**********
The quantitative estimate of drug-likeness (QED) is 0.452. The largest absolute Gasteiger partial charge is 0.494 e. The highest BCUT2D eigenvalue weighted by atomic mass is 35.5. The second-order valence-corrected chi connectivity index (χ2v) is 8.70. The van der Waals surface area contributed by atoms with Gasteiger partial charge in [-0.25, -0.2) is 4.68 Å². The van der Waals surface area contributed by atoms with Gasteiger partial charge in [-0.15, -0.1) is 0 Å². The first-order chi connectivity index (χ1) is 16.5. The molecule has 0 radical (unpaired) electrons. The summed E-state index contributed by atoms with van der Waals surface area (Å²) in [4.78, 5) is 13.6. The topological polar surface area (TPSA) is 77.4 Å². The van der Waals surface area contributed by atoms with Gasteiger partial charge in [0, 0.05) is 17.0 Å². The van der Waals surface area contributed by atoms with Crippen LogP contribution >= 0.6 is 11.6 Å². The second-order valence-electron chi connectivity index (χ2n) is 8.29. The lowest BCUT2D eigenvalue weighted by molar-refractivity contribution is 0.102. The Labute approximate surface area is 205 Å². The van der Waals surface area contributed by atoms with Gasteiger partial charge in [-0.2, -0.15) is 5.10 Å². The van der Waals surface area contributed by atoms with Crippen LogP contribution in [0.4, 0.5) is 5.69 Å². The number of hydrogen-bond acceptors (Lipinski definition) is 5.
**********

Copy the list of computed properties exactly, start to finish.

The quantitative estimate of drug-likeness (QED) is 0.452. The largest absolute Gasteiger partial charge is 0.494 e. The highest BCUT2D eigenvalue weighted by atomic mass is 35.5. The second-order valence-corrected chi connectivity index (χ2v) is 8.70. The van der Waals surface area contributed by atoms with Gasteiger partial charge in [-0.25, -0.2) is 4.68 Å². The van der Waals surface area contributed by atoms with Gasteiger partial charge in [-0.15, -0.1) is 0 Å². The first-order chi connectivity index (χ1) is 16.5. The molecule has 0 radical (unpaired) electrons. The summed E-state index contributed by atoms with van der Waals surface area (Å²) in [4.78, 5) is 13.6. The topological polar surface area (TPSA) is 77.4 Å². The van der Waals surface area contributed by atoms with Gasteiger partial charge in [0, 0.05) is 17.0 Å². The van der Waals surface area contributed by atoms with Crippen LogP contribution >= 0.6 is 11.6 Å². The second-order valence-electron chi connectivity index (χ2n) is 8.29. The lowest BCUT2D eigenvalue weighted by molar-refractivity contribution is 0.102. The Labute approximate surface area is 205 Å². The van der Waals surface area contributed by atoms with Gasteiger partial charge in [-0.2, -0.15) is 5.10 Å². The van der Waals surface area contributed by atoms with Crippen LogP contribution in [0.4, 0.5) is 5.69 Å². The number of hydrogen-bond acceptors (Lipinski definition) is 5.